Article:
Amazon Web Services (AWS) has addressed a cross-tenant confused deputy problem in its platform that could have allowed threat actors to gain unauthorized access to resources. The problem was reported to the company by researchers from Datadog on September 1, 2022, and the bug was solved on September 6.
A confused deputy problem occurs when an entity that doesn’t have permission to perform an action can coerce a more-privileged entity to perform the action. AWS provides tools to protect an account if the owner provides third parties (known as cross-account) or other AWS services (known as cross-service) access to resources in your account.
The issue is related to the AppSync service in AWS that allows developers to quickly create GraphQL and Pub/Sub APIs.
“We have identified a cross-tenant vulnerability in Amazon Web Services (AWS) that exploits AWS AppSync.” reads the report published by Datadog. “This attack abuses the AppSync service to assume IAM roles in other AWS accounts, which allows an attacker to pivot into a victim organization and access resources in those accounts.”
Amazon investigated the potential exploitation of the issue in attacks in the wild and determined that no customers were affected.
“A security researcher recently disclosed a case-sensitivity parsing issue within AWS AppSync, which could potentially be used to bypass the service’s cross-account role usage validations and take action as the service across customer accounts.” reads the advisory published by Amazon.
“No customers were affected by this issue, and no customer action is required. AWS moved immediately to correct this issue when it was reported. Analysis of logs going back to the launch of the service has been conducted and we have conclusively determined that the only activity associated with this issue was between accounts owned by the researcher. No other customer accounts were impacted.”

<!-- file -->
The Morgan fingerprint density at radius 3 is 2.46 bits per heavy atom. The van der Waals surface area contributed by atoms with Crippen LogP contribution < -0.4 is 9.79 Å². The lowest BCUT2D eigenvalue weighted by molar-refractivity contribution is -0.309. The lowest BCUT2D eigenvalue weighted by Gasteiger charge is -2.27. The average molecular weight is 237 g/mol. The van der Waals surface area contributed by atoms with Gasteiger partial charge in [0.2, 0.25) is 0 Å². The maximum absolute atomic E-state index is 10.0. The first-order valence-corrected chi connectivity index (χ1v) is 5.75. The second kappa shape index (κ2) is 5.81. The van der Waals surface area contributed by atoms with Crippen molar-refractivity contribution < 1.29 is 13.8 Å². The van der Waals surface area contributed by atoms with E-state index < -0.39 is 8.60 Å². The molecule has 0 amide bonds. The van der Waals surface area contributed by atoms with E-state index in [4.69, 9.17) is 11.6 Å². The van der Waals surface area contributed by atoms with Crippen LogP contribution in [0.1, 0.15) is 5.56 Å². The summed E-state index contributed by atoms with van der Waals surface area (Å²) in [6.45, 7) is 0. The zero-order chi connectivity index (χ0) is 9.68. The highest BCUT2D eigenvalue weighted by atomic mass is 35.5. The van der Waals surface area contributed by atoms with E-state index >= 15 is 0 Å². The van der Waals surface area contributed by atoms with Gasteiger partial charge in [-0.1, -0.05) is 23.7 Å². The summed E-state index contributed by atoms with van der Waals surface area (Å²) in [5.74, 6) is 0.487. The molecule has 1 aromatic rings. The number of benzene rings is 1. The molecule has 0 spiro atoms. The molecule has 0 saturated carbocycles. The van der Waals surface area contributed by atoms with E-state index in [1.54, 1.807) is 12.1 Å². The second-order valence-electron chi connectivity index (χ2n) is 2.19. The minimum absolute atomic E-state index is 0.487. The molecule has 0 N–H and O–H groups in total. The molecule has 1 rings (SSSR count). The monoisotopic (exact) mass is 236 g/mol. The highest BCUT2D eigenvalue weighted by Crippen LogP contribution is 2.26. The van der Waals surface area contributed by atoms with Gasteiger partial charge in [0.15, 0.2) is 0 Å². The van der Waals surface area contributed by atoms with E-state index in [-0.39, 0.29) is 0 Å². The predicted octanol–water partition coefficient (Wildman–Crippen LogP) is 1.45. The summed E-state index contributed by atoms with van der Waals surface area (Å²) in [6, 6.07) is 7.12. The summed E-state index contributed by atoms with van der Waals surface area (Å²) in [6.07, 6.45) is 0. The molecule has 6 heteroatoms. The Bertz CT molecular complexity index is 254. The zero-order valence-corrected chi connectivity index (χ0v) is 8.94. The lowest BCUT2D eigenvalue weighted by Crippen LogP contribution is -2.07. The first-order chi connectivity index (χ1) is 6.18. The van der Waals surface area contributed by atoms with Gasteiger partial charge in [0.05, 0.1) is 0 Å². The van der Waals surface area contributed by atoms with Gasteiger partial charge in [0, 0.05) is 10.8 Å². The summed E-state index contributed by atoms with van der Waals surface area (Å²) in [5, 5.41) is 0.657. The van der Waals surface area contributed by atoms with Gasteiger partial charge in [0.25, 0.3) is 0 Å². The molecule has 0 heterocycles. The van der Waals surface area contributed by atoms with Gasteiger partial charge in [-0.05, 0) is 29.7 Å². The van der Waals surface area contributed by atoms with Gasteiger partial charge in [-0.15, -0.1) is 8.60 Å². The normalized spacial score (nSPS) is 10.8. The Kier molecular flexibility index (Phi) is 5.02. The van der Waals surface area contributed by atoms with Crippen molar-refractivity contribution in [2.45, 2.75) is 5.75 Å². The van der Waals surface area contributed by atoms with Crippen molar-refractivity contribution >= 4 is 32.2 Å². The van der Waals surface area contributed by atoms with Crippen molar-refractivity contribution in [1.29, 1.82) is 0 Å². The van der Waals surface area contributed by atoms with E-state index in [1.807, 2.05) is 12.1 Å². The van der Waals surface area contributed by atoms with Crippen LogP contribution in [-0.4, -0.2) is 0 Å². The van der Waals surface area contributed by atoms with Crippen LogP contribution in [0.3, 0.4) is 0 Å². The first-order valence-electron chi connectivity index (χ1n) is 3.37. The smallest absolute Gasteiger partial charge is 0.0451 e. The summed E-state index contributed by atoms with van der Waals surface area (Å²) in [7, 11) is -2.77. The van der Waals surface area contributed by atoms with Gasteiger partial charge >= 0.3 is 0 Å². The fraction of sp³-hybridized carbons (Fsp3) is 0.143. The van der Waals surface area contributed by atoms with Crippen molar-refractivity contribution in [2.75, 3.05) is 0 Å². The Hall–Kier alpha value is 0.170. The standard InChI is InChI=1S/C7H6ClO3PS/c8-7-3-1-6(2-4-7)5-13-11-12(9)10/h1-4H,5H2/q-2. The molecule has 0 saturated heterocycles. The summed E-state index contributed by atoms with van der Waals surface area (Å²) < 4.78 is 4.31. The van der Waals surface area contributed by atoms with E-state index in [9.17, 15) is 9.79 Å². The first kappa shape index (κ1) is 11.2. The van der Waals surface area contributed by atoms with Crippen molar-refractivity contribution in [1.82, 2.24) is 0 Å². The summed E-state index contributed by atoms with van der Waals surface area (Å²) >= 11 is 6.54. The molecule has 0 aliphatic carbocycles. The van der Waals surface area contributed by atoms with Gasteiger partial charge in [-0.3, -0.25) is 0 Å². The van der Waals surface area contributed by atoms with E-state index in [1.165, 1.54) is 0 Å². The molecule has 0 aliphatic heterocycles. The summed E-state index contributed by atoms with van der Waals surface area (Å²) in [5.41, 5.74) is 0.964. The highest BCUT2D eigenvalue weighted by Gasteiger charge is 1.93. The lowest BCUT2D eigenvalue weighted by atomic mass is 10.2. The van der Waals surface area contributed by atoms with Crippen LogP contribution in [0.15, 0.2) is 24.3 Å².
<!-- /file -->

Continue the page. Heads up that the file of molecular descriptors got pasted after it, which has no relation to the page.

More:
In the attack scenario, a less-privileged entity (the attacker) can force a privileged entity or service (AppSync) to perform some action on its behalf.
The experts pointed out that to authorize the actions AppSync will perform, the developer creates a role (or AppSync can automatically create it on their behalf) with the required IAM permissions. The created role will have a trust policy that allows the AppSync service to assume the role.
Using the S3 example, if a developer was building that API, they would create a role with the S3 permissions they need and allow AppSync to assume that role. When that GraphQL API is called, AppSync will assume the role, perform the AWS API call, and interpret the results.
The experts pointed out that AWS does have safeguards in place to prevent AppSync from assuming arbitrary roles by validating the role’s Amazon Resource Name (ARN). The check could be simply eluded by passing the “serviceRoleArn” parameter in a lower case.
An attacker can exploit the issue to provide the identifier of a role for a different AWS account.
“This vulnerability in AWS AppSync allowed attackers to cross account boundaries and execute AWS API calls in victim accounts via IAM roles that trusted the AppSync service. By using this method, attackers could breach organizations that used AppSync and gain access to resources associated with those roles.” concludes the report. “After finding this vulnerability, we contacted the AWS Security Team who swiftly remediated the issue.”
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(SecurityAffairs – hacking, Amazon Web Services)